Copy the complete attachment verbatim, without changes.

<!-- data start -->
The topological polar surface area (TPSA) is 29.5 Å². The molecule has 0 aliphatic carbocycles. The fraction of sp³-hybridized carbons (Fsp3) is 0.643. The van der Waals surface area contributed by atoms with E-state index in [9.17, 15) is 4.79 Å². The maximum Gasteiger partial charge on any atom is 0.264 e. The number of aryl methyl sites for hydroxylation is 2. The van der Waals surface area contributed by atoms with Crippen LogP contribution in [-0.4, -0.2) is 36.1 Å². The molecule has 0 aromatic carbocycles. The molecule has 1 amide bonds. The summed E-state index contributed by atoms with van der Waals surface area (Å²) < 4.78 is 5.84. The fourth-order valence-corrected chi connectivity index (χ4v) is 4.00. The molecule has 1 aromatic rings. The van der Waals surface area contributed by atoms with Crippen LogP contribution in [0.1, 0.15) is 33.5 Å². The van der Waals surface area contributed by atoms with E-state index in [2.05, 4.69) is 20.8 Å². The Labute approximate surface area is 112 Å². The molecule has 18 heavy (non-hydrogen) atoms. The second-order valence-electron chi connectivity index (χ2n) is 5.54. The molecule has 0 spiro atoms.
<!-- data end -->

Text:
The topological polar surface area (TPSA) is 29.5 Å². The molecule has 0 aliphatic carbocycles. The fraction of sp³-hybridized carbons (Fsp3) is 0.643. The van der Waals surface area contributed by atoms with E-state index in [9.17, 15) is 4.79 Å². The maximum Gasteiger partial charge on any atom is 0.264 e. The number of aryl methyl sites for hydroxylation is 2. The van der Waals surface area contributed by atoms with Crippen LogP contribution in [-0.4, -0.2) is 36.1 Å². The molecule has 0 aromatic carbocycles. The molecule has 1 amide bonds. The summed E-state index contributed by atoms with van der Waals surface area (Å²) < 4.78 is 5.84. The fourth-order valence-corrected chi connectivity index (χ4v) is 4.00. The molecule has 1 aromatic rings. The van der Waals surface area contributed by atoms with Crippen LogP contribution in [0.1, 0.15) is 33.5 Å². The van der Waals surface area contributed by atoms with E-state index in [2.05, 4.69) is 20.8 Å². The Labute approximate surface area is 112 Å². The molecule has 18 heavy (non-hydrogen) atoms. The second-order valence-electron chi connectivity index (χ2n) is 5.54. The molecule has 0 spiro atoms.